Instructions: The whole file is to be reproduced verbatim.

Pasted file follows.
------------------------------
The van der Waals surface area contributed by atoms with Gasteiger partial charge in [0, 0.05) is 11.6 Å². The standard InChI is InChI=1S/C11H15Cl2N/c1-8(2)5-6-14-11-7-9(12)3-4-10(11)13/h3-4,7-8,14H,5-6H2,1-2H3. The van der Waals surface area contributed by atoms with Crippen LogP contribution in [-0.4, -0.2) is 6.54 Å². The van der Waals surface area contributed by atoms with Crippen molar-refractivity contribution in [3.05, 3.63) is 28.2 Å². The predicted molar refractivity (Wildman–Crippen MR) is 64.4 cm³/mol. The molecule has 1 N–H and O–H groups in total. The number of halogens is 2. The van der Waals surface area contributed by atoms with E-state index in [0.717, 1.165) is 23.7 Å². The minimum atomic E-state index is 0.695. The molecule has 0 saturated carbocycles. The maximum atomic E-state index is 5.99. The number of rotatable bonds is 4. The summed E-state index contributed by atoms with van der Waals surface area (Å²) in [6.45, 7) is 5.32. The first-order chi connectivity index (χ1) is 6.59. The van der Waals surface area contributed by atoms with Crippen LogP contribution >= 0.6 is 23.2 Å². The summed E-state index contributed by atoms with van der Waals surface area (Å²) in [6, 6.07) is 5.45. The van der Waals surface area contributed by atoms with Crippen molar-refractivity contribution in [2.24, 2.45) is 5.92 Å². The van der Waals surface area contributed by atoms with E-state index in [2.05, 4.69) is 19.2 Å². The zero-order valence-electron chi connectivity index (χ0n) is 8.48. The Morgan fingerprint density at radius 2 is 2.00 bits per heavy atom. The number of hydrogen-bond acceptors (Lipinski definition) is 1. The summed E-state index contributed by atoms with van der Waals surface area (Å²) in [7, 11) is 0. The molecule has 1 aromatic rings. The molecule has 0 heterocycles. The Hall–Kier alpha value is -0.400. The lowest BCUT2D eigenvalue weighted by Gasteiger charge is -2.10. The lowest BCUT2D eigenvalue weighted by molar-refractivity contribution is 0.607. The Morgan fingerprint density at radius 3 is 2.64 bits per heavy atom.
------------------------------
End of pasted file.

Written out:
The van der Waals surface area contributed by atoms with Gasteiger partial charge in [0, 0.05) is 11.6 Å². The standard InChI is InChI=1S/C11H15Cl2N/c1-8(2)5-6-14-11-7-9(12)3-4-10(11)13/h3-4,7-8,14H,5-6H2,1-2H3. The van der Waals surface area contributed by atoms with Crippen LogP contribution in [-0.4, -0.2) is 6.54 Å². The van der Waals surface area contributed by atoms with Crippen molar-refractivity contribution in [3.05, 3.63) is 28.2 Å². The predicted molar refractivity (Wildman–Crippen MR) is 64.4 cm³/mol. The molecule has 1 N–H and O–H groups in total. The number of halogens is 2. The van der Waals surface area contributed by atoms with E-state index in [0.717, 1.165) is 23.7 Å². The minimum atomic E-state index is 0.695. The molecule has 0 saturated carbocycles. The maximum atomic E-state index is 5.99. The number of rotatable bonds is 4. The summed E-state index contributed by atoms with van der Waals surface area (Å²) in [6.45, 7) is 5.32. The first-order chi connectivity index (χ1) is 6.59. The van der Waals surface area contributed by atoms with Crippen LogP contribution >= 0.6 is 23.2 Å². The summed E-state index contributed by atoms with van der Waals surface area (Å²) in [6, 6.07) is 5.45. The van der Waals surface area contributed by atoms with Crippen molar-refractivity contribution in [2.24, 2.45) is 5.92 Å². The van der Waals surface area contributed by atoms with E-state index in [2.05, 4.69) is 19.2 Å². The zero-order valence-electron chi connectivity index (χ0n) is 8.48. The Morgan fingerprint density at radius 2 is 2.00 bits per heavy atom. The number of hydrogen-bond acceptors (Lipinski definition) is 1. The summed E-state index contributed by atoms with van der Waals surface area (Å²) in [7, 11) is 0. The molecule has 1 aromatic rings. The molecule has 0 heterocycles. The Hall–Kier alpha value is -0.400. The lowest BCUT2D eigenvalue weighted by Gasteiger charge is -2.10. The lowest BCUT2D eigenvalue weighted by molar-refractivity contribution is 0.607. The Morgan fingerprint density at radius 3 is 2.64 bits per heavy atom.